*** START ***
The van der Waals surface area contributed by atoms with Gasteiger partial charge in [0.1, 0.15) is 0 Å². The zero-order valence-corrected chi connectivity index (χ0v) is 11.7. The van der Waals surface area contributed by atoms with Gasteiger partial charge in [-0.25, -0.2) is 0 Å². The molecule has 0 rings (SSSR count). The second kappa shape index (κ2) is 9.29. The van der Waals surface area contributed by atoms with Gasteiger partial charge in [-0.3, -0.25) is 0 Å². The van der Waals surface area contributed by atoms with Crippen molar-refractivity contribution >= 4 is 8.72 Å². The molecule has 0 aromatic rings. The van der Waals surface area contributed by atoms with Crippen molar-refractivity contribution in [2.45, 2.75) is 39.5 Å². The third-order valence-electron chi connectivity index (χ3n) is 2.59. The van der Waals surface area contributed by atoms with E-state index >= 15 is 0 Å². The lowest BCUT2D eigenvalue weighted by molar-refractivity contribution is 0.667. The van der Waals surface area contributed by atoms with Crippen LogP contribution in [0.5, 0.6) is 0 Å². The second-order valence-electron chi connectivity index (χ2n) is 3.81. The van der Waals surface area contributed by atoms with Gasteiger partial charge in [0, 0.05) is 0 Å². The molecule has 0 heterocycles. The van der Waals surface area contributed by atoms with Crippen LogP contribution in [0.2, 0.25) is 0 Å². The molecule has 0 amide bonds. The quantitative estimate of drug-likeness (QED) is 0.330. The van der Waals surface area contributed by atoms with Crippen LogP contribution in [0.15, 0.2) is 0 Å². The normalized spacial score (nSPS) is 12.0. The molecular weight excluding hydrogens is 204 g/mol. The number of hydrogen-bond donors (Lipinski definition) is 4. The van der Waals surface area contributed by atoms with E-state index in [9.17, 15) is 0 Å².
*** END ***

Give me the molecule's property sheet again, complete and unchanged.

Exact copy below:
The van der Waals surface area contributed by atoms with Gasteiger partial charge in [0.1, 0.15) is 0 Å². The zero-order valence-corrected chi connectivity index (χ0v) is 11.7. The van der Waals surface area contributed by atoms with Gasteiger partial charge in [-0.25, -0.2) is 0 Å². The molecule has 0 rings (SSSR count). The second kappa shape index (κ2) is 9.29. The van der Waals surface area contributed by atoms with Gasteiger partial charge in [-0.3, -0.25) is 0 Å². The van der Waals surface area contributed by atoms with Crippen molar-refractivity contribution >= 4 is 8.72 Å². The molecule has 0 aromatic rings. The van der Waals surface area contributed by atoms with Crippen molar-refractivity contribution in [2.45, 2.75) is 39.5 Å². The third-order valence-electron chi connectivity index (χ3n) is 2.59. The van der Waals surface area contributed by atoms with E-state index >= 15 is 0 Å². The lowest BCUT2D eigenvalue weighted by molar-refractivity contribution is 0.667. The van der Waals surface area contributed by atoms with Crippen LogP contribution in [0.5, 0.6) is 0 Å². The second-order valence-electron chi connectivity index (χ2n) is 3.81. The van der Waals surface area contributed by atoms with Gasteiger partial charge in [0, 0.05) is 0 Å². The molecule has 0 heterocycles. The van der Waals surface area contributed by atoms with Crippen LogP contribution in [0.2, 0.25) is 0 Å². The molecule has 0 amide bonds. The quantitative estimate of drug-likeness (QED) is 0.330. The van der Waals surface area contributed by atoms with Crippen LogP contribution in [0.15, 0.2) is 0 Å². The normalized spacial score (nSPS) is 12.0. The molecular weight excluding hydrogens is 204 g/mol. The number of hydrogen-bond donors (Lipinski definition) is 4. The van der Waals surface area contributed by atoms with E-state index in [9.17, 15) is 0 Å².